Despite a higher-than-expected net loss of USD 1.9 million in the third quarter and only USD 6.7 million in revenue – down 30 percent from the same period the year prior – Hydrogenics could report a record USD 106.2 million in order bookings, of which USD 30 million should be realized within the next 12 months. One of the customers that had placed new orders was E.ON, and the integration of fuel cell stacks with trains and streetcars in collaboration with Alstom is turning out to be a success.
Large fuel cell systems in the megawatt range have so far been set up primarily in South Korea or the States. Now, Germany is said to get its first 1.4 MW plant. The new system by FuelCell Energy Solutions is currently being built in the Friedrichsfeld suburb of Mannheim (see photo). E.ON Connecting Energies has been implementing the Direct FuelCell® unit
“Through the first six weeks of this year alone, we received more requests than during all of 2015,” Andreas Frömmel from German FuelCell Energy Solutions reported during the E-world 2016. That should come as no surprise: Large-scale fuel cell plants have gained in popularity ever since the German parliament amended the CHP Act at the end of last year and put the transition rules on paper (see New Rule for Fuel Cell Heating Systems). Plants ordered until the end of 2016 and built by the end of 2017 can still receive the full CHP benefits as per the CHP Act from 2012 – independently of their power output. This section of the law will benefit even megawatt-size power plants.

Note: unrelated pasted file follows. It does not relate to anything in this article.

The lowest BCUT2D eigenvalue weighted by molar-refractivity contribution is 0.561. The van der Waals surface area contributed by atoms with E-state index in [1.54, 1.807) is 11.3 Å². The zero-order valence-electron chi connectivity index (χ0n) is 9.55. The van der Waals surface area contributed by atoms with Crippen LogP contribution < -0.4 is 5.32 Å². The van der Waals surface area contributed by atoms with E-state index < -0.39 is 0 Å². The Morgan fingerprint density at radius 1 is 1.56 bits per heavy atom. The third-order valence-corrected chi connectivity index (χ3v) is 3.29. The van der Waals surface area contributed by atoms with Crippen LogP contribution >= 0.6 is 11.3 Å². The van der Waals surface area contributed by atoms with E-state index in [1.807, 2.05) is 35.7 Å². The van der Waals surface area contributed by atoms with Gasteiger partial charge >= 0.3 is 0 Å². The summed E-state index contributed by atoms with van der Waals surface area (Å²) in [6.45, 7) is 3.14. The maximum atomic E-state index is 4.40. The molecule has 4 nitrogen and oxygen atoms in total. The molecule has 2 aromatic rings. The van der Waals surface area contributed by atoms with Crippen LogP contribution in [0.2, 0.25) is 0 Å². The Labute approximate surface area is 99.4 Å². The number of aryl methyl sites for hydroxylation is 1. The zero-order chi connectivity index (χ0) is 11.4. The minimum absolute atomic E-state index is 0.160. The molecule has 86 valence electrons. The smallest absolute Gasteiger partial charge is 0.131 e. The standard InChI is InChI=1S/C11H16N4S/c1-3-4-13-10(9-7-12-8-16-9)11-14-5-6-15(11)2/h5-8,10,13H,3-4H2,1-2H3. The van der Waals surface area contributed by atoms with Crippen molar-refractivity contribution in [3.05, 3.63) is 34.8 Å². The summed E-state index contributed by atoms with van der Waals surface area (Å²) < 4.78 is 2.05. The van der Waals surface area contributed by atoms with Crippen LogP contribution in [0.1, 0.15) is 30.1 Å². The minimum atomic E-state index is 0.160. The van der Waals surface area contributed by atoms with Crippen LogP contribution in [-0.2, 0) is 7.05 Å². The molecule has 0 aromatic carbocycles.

Hamburg-Reitbrook is home to what many consider an extremely compact and efficient Power-to-Gas plant: the WindGas system. It was inaugurated on Oct. 15, 2015, after being set up by a company consortium during a three-year preparation period under the auspices of an NIP subsidy project. Both Hamburg’s First Mayor, Olaf Scholz, and the Parliamentary State Secretary of the Ministry of Transport, Norbert Barthle, were missing during the ceremony despite an announcement to the contrary
Seldom before was it evident just how big the gap between theory and practice can get than it was at the 66th International Motor Show (IAA). Indeed, in the run up to the IAA 2015, the show organizers, the German Association of the Automotive Industry (VDA) had said clearly and repeatedly that electric mobility would be a key topic again at this year’s event. In reality, things were very different, however: neither fuel cells nor battery powered vehicles proved to be a major topic at any of the auto manufacturers. Of those present, only Toyota made a clear focus on hybrid vehicles, presenting the new Mirai